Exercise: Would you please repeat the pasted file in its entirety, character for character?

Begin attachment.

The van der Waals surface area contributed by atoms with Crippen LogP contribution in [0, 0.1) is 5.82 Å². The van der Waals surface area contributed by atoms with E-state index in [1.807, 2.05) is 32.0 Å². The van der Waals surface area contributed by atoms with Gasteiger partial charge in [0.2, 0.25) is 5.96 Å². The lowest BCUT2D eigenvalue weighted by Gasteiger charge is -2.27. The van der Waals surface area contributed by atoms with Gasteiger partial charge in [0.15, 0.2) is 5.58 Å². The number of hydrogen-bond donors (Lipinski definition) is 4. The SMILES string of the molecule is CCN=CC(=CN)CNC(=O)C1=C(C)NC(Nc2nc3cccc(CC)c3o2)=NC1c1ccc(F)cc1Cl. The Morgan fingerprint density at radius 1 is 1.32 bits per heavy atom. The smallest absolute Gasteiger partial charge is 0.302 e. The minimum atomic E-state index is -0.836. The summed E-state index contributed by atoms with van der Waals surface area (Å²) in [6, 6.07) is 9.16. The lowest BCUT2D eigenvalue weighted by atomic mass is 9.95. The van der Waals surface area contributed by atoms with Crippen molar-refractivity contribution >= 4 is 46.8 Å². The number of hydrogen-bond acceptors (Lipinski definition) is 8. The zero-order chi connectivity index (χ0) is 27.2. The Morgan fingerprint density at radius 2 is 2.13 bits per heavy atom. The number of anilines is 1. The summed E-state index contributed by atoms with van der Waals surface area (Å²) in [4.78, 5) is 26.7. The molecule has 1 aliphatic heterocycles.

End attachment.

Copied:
The van der Waals surface area contributed by atoms with Crippen LogP contribution in [0, 0.1) is 5.82 Å². The van der Waals surface area contributed by atoms with E-state index in [1.807, 2.05) is 32.0 Å². The van der Waals surface area contributed by atoms with Gasteiger partial charge in [0.2, 0.25) is 5.96 Å². The lowest BCUT2D eigenvalue weighted by Gasteiger charge is -2.27. The van der Waals surface area contributed by atoms with Gasteiger partial charge in [0.15, 0.2) is 5.58 Å². The number of hydrogen-bond donors (Lipinski definition) is 4. The SMILES string of the molecule is CCN=CC(=CN)CNC(=O)C1=C(C)NC(Nc2nc3cccc(CC)c3o2)=NC1c1ccc(F)cc1Cl. The Morgan fingerprint density at radius 1 is 1.32 bits per heavy atom. The smallest absolute Gasteiger partial charge is 0.302 e. The minimum atomic E-state index is -0.836. The summed E-state index contributed by atoms with van der Waals surface area (Å²) in [6, 6.07) is 9.16. The lowest BCUT2D eigenvalue weighted by atomic mass is 9.95. The van der Waals surface area contributed by atoms with Crippen molar-refractivity contribution >= 4 is 46.8 Å². The number of hydrogen-bond acceptors (Lipinski definition) is 8. The zero-order chi connectivity index (χ0) is 27.2. The Morgan fingerprint density at radius 2 is 2.13 bits per heavy atom. The number of anilines is 1. The summed E-state index contributed by atoms with van der Waals surface area (Å²) in [4.78, 5) is 26.7. The molecule has 1 aliphatic heterocycles.